by Erin Nauta
LANSING, Ill. (July 1, 2019) – As the Village of Lansing considers the possibility of designating a new TIF district in the area of 172nd and Torrence Avenue, tax payers may be wondering what exactly a TIF district is, and why the Village, or Lansing citizens, would want one.
Revitalizing growth, retaining businesses
The State of Illinois permits local governments to designate specific areas within their jurisdictions for economic development though Tax Increment Financing (TIF). To qualify, those areas must be declining sectors within the city that would otherwise have no hope of competing for new businesses. TIF districts are often used for such projects as reviving a declining city center, a mostly-empty business district, or a disused industrial area. TIFs can help retain existing businesses that may be contemplating a relocation outside the city.
Improving blighted or under-performing sectors requires public investment to offset the cost of redevelopment, which often includes such improvements as new roads, sewers, and water mains, along with removal of decaying structures. The TIF concept requires local taxing bodies to invest some taxes today in expectation of seeing new or larger tax gains in the future. A Joint Review Board of all affected taxing bodies has input on the establishment of TIF districts, and a citizen appointee also sits on that Board.
Step by step
Here’s how a TIF district works: the Village creates an account for the distressed properties, and deposits a portion of the taxes those properties are already paying into that account. The portion of taxes put into the account is the “tax increment.”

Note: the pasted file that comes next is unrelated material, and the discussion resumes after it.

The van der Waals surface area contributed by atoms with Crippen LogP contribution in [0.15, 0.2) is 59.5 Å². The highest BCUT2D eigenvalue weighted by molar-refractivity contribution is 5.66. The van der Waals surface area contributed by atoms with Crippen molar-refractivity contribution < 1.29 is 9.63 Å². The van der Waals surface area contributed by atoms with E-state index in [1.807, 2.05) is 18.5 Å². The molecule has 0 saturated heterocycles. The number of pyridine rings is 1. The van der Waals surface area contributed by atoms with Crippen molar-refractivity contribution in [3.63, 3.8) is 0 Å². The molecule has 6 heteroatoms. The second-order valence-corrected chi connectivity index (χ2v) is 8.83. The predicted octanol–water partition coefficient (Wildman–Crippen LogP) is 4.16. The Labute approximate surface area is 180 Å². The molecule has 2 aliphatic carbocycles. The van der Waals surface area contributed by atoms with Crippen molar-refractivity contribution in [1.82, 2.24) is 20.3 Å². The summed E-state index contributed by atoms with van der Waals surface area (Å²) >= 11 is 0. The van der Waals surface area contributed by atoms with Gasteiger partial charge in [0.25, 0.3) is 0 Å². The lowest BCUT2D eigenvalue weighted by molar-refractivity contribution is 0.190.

All the money in the account must be used to improve the properties, whether it’s repaving a parking lot, replacing a roof, or demolishing a structure. The goal is that these improvements will entice investors to step forward to put substantial additional monies into redevelopment of the property, bringing up the property value, adding to the local economy, and creating jobs.
Building up a lively economic environment with a strong tax base takes time; a typical TIF district has a life span of 23 years.
The TIF concept offers a way to borrow from future growth to make improvements now, without increasing taxes on the citizens for necessary infrastructure. And since only a portion of a TIF district’s taxes are designated for improvements, the remaining taxes are still coming in to support local institutions such as libraries, schools, and parks that are tax-dependent.
To date, the Village of Lansing has created TIF districts along Torrence Avenue (established 2014, expires 2037), Ridge Road (established 1988, expires 2023), Bernice Road (established 2009, expires 2032), and an industrial area on the western edge of town (established 1991, expires 2026). All are performing as expected.